The French culinary comedy Le Chef is not to be confused with the delicious and more substantial Jon Favreau farce Chef, in theaters at the same time. Le Chef is a 2012 French film, coincidentally released just as Favreau’s comedy rolls out in American cinemas.
But even if that confusion was intentional, a canny box office move to cash in with the older title, Le Chef is nothing to complain about. It’s merely a souffle, where Chef is more of a complete meal.
And both movies love food.
Jacky (Michael Youn, amusingly hyper) is a pushy perfectionist. He calls himself “le Mozart of the Kitchen,” but that cannot help him keep a job. He insults customers by correcting their blundering wine choices for his dishes, stuns working-class Jacques who want steak or stew with prix-fixe menus at dumpy diners and upsets the residents at a retirement home with his culinary wizardry.
Old people love routine and fear change, you know. They hoot at him. Literally.
“I see too big,” he confesses (in French, with English subtitles).
That upsets his pregnant girlfriend (Raphaëlle Agogué), who wants a man she can depend on. He’s not even supposed to be cooking for the retirement community. He was hired to paint the windows, but peeking in, he saw the kitchen staff ruining sole. So he opened the window and just took over.
Famous chef Alexandre Lagarde (the delightful Jean Reno) has a different problem. He’s a brand name, with his flagship restaurant, Cargo Lagarde, cookbooks, a TV show and a place in a big frozen food and restaurant conglomerate.
He still has standards and an exacting palate. But “I feel no emotion,” he says with a sigh. He’s old-fashioned, out of step with the “molecular gastronomy” of today. And if he loses a Michelin star at Cargo Lagarde, the bottom-line-obsessed boss of the company (Julien Boisselier, everything you want in a villain) will take the restaurant away from him, demote him to the provinces.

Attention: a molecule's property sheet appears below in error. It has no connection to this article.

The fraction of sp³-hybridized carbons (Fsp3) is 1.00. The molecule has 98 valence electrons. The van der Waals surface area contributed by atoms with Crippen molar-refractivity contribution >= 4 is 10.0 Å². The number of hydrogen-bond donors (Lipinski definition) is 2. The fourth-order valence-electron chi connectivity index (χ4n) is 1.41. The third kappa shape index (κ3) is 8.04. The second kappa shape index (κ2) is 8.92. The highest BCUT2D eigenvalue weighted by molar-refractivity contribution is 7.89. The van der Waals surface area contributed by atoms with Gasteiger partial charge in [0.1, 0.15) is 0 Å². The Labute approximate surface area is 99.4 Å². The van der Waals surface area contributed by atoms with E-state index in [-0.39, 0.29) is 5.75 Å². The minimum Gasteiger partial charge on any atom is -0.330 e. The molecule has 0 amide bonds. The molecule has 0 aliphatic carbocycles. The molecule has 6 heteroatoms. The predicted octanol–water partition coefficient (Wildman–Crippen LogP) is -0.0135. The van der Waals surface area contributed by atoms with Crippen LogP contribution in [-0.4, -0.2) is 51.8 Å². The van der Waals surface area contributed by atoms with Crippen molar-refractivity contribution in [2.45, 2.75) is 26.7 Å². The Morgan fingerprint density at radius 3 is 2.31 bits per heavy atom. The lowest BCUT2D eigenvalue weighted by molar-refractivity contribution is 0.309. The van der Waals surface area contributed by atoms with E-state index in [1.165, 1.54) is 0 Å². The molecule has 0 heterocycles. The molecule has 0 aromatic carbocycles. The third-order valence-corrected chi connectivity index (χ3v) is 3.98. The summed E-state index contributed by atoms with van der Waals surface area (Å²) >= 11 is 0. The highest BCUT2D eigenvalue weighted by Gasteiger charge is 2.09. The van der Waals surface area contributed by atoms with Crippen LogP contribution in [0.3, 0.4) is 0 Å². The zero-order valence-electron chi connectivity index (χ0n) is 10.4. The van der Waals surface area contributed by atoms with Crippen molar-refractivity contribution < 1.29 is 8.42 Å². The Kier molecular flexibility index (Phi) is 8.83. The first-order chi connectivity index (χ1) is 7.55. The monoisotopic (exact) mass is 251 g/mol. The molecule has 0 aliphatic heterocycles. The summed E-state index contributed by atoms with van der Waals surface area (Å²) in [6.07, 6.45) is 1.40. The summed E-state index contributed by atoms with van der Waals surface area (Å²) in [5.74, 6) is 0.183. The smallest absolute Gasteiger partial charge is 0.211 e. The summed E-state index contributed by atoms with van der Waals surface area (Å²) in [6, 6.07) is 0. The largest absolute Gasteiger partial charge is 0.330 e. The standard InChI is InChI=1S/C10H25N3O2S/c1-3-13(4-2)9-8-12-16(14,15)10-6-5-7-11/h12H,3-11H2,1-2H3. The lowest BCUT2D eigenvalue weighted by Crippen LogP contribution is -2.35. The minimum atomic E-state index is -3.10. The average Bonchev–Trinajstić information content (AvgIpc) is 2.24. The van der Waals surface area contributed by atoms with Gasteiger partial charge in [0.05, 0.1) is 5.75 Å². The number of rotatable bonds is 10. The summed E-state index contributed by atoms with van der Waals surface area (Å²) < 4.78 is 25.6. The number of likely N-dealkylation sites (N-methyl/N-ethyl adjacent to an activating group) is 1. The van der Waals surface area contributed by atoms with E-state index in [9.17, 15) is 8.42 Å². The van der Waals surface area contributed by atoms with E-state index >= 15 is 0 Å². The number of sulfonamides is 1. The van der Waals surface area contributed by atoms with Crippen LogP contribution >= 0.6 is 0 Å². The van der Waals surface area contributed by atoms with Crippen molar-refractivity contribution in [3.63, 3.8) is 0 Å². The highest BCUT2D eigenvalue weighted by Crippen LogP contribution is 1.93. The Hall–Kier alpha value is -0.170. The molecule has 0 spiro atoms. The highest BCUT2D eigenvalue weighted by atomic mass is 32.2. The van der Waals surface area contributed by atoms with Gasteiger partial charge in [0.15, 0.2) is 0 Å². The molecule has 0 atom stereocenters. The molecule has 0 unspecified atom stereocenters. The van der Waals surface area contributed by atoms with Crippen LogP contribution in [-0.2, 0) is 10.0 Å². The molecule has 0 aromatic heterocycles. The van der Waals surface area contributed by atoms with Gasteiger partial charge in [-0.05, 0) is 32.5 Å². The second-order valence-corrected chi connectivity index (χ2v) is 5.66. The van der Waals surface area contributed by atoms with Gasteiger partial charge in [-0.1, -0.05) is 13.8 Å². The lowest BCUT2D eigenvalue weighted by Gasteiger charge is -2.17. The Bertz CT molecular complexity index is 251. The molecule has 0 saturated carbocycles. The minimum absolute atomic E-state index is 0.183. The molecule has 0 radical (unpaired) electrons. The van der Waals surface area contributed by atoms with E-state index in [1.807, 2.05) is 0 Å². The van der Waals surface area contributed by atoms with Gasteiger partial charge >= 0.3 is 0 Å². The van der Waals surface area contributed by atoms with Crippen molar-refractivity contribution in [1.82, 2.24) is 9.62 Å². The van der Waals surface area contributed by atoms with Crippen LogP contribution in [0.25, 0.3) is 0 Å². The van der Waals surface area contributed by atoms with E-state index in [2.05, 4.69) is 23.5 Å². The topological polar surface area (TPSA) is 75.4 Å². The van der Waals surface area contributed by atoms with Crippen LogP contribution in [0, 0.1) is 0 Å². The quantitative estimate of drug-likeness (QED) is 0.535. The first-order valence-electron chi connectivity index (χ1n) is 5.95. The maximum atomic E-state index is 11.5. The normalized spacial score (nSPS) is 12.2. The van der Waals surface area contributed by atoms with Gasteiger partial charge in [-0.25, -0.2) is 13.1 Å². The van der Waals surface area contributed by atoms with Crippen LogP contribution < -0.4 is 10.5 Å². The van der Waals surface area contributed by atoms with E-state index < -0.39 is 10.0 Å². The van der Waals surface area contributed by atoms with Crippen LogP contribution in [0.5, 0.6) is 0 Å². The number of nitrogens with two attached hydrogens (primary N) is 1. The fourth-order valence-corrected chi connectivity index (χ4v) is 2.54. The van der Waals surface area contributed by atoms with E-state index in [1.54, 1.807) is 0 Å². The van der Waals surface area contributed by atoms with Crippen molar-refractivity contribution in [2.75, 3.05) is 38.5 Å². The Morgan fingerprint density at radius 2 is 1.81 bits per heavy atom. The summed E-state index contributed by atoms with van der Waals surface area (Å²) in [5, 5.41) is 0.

The evil boss conspires to do just that.
Jacky and Alexandre could help each other out. They need to “meet cute.” So they do. And let the sparks fly as the perfectionists duel, the master chef is schooled in his own recipes and everybody teams up to save that all-important Michelin star.
Actor-turned-writer/director Daniel Cohen ( Les deux mondes) keeps this fluffy nothing skipping along, pausing only to savor this or that delectable dish. The comedy is peopled with a winning supporting cast, a rainbow of (all male) line cooks and chefs named Moussa, Chang and Titi who pitch in, a swaggering, annoying British “molecular” star (James Gerard) who might replace Alexandre, and a dizzy Spanish expert (Santiago Segura) in that nitrogen and scent-obsessed culinary fad who drops in to help and lampoon the trendiness.
A bit of low comedy that works — Alexandre and Jacky disguise themselves as a Japanese couple (geisha and shogun is more like it) to scout out the Brit’s amusingly pretentious molecular restaurant with its “virtual calamari” and “sweetbread spaghetti” and strawberry eclair in a test tube.
But the knock the critics lay on Alexandre — that “he repeats himself” — applies to the movie, in a way. There’s little surprising here, from the daughter Alexandre neglected while he was building his career to the “big meal” finale.
But Cohen and crew keep it light and brisk and find food-centric laughs in all the right places.
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